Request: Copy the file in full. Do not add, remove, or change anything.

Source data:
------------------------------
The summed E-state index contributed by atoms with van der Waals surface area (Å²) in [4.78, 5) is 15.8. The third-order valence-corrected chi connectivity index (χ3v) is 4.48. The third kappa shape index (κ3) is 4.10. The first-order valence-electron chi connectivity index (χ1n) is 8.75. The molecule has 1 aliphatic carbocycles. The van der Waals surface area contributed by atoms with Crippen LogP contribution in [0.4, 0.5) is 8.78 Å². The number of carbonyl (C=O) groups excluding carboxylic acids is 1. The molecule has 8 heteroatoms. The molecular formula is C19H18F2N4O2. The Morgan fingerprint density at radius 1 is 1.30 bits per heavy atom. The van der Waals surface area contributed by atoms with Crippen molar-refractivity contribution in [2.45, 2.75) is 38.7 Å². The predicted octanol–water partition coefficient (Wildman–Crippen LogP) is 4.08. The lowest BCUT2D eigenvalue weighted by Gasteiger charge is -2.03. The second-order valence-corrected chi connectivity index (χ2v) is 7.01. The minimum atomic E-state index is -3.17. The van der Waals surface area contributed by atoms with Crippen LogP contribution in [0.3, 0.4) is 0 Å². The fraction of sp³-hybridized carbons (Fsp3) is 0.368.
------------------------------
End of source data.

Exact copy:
The summed E-state index contributed by atoms with van der Waals surface area (Å²) in [4.78, 5) is 15.8. The third-order valence-corrected chi connectivity index (χ3v) is 4.48. The third kappa shape index (κ3) is 4.10. The first-order valence-electron chi connectivity index (χ1n) is 8.75. The molecule has 1 aliphatic carbocycles. The van der Waals surface area contributed by atoms with Crippen LogP contribution in [0.4, 0.5) is 8.78 Å². The number of carbonyl (C=O) groups excluding carboxylic acids is 1. The molecule has 8 heteroatoms. The molecular formula is C19H18F2N4O2. The Morgan fingerprint density at radius 1 is 1.30 bits per heavy atom. The van der Waals surface area contributed by atoms with Crippen molar-refractivity contribution in [2.45, 2.75) is 38.7 Å². The predicted octanol–water partition coefficient (Wildman–Crippen LogP) is 4.08. The lowest BCUT2D eigenvalue weighted by Gasteiger charge is -2.03. The second-order valence-corrected chi connectivity index (χ2v) is 7.01. The minimum atomic E-state index is -3.17. The van der Waals surface area contributed by atoms with Crippen LogP contribution in [0.3, 0.4) is 0 Å². The fraction of sp³-hybridized carbons (Fsp3) is 0.368.